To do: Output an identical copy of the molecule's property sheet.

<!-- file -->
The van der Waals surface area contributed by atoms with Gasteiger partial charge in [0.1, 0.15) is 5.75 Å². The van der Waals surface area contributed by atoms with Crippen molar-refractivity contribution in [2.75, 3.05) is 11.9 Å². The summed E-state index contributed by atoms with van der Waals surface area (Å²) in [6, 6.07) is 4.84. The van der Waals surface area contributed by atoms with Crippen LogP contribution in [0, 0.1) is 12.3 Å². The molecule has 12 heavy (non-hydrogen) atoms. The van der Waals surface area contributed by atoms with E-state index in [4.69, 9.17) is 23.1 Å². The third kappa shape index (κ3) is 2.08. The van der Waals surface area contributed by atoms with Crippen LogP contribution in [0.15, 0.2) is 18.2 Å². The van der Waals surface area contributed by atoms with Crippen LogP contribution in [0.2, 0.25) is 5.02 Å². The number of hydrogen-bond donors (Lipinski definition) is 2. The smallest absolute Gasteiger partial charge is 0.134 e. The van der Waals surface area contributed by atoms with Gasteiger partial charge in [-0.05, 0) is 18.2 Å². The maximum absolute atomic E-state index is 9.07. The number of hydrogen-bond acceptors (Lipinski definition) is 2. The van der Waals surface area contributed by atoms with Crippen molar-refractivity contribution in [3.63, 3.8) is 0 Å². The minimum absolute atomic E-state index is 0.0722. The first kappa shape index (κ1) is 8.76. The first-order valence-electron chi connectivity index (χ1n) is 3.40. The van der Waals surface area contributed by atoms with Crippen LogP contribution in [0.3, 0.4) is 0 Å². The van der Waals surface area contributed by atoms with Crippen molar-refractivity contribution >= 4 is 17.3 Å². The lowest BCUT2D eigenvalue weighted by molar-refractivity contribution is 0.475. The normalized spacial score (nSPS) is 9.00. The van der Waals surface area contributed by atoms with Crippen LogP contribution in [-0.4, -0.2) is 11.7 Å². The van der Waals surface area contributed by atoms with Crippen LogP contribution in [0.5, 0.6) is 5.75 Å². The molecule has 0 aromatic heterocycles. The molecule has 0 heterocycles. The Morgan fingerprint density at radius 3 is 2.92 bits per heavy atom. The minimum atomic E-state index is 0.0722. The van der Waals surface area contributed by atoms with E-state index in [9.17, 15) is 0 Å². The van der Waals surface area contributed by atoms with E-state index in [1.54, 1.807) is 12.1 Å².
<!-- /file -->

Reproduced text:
The van der Waals surface area contributed by atoms with Gasteiger partial charge in [0.1, 0.15) is 5.75 Å². The van der Waals surface area contributed by atoms with Crippen molar-refractivity contribution in [2.75, 3.05) is 11.9 Å². The summed E-state index contributed by atoms with van der Waals surface area (Å²) in [6, 6.07) is 4.84. The van der Waals surface area contributed by atoms with Crippen LogP contribution in [0, 0.1) is 12.3 Å². The molecule has 12 heavy (non-hydrogen) atoms. The van der Waals surface area contributed by atoms with E-state index in [4.69, 9.17) is 23.1 Å². The third kappa shape index (κ3) is 2.08. The van der Waals surface area contributed by atoms with Crippen LogP contribution in [0.15, 0.2) is 18.2 Å². The van der Waals surface area contributed by atoms with Crippen LogP contribution in [0.2, 0.25) is 5.02 Å². The number of hydrogen-bond donors (Lipinski definition) is 2. The smallest absolute Gasteiger partial charge is 0.134 e. The van der Waals surface area contributed by atoms with Gasteiger partial charge in [-0.05, 0) is 18.2 Å². The maximum absolute atomic E-state index is 9.07. The number of hydrogen-bond acceptors (Lipinski definition) is 2. The van der Waals surface area contributed by atoms with Crippen molar-refractivity contribution in [3.63, 3.8) is 0 Å². The minimum absolute atomic E-state index is 0.0722. The first kappa shape index (κ1) is 8.76. The first-order valence-electron chi connectivity index (χ1n) is 3.40. The van der Waals surface area contributed by atoms with Crippen LogP contribution in [0.3, 0.4) is 0 Å². The van der Waals surface area contributed by atoms with Crippen molar-refractivity contribution >= 4 is 17.3 Å². The lowest BCUT2D eigenvalue weighted by molar-refractivity contribution is 0.475. The normalized spacial score (nSPS) is 9.00. The van der Waals surface area contributed by atoms with Crippen LogP contribution in [-0.4, -0.2) is 11.7 Å². The van der Waals surface area contributed by atoms with Crippen LogP contribution in [0.5, 0.6) is 5.75 Å². The molecule has 0 aromatic heterocycles. The molecule has 0 heterocycles. The Morgan fingerprint density at radius 3 is 2.92 bits per heavy atom. The minimum atomic E-state index is 0.0722. The van der Waals surface area contributed by atoms with E-state index in [9.17, 15) is 0 Å². The van der Waals surface area contributed by atoms with E-state index in [1.54, 1.807) is 12.1 Å².